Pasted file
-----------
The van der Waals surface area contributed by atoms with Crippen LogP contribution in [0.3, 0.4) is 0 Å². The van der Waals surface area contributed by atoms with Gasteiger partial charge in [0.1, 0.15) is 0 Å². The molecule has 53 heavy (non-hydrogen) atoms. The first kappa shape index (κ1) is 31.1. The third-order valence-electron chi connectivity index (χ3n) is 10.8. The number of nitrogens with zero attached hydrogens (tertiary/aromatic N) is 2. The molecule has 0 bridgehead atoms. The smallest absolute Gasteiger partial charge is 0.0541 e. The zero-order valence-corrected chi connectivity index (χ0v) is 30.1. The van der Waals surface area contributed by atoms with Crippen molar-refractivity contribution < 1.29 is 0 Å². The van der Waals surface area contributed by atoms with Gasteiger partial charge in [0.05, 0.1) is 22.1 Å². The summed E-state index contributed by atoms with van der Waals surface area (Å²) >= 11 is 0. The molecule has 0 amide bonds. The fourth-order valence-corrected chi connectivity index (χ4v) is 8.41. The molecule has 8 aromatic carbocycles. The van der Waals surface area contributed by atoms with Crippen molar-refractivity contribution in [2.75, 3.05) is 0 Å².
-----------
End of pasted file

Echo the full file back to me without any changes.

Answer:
The van der Waals surface area contributed by atoms with Crippen LogP contribution in [0.3, 0.4) is 0 Å². The van der Waals surface area contributed by atoms with Gasteiger partial charge in [0.1, 0.15) is 0 Å². The molecule has 53 heavy (non-hydrogen) atoms. The first kappa shape index (κ1) is 31.1. The third-order valence-electron chi connectivity index (χ3n) is 10.8. The number of nitrogens with zero attached hydrogens (tertiary/aromatic N) is 2. The molecule has 0 bridgehead atoms. The smallest absolute Gasteiger partial charge is 0.0541 e. The zero-order valence-corrected chi connectivity index (χ0v) is 30.1. The van der Waals surface area contributed by atoms with Crippen molar-refractivity contribution < 1.29 is 0 Å². The van der Waals surface area contributed by atoms with Gasteiger partial charge in [0.05, 0.1) is 22.1 Å². The summed E-state index contributed by atoms with van der Waals surface area (Å²) >= 11 is 0. The molecule has 0 amide bonds. The fourth-order valence-corrected chi connectivity index (χ4v) is 8.41. The molecule has 8 aromatic carbocycles. The van der Waals surface area contributed by atoms with Crippen molar-refractivity contribution in [2.75, 3.05) is 0 Å².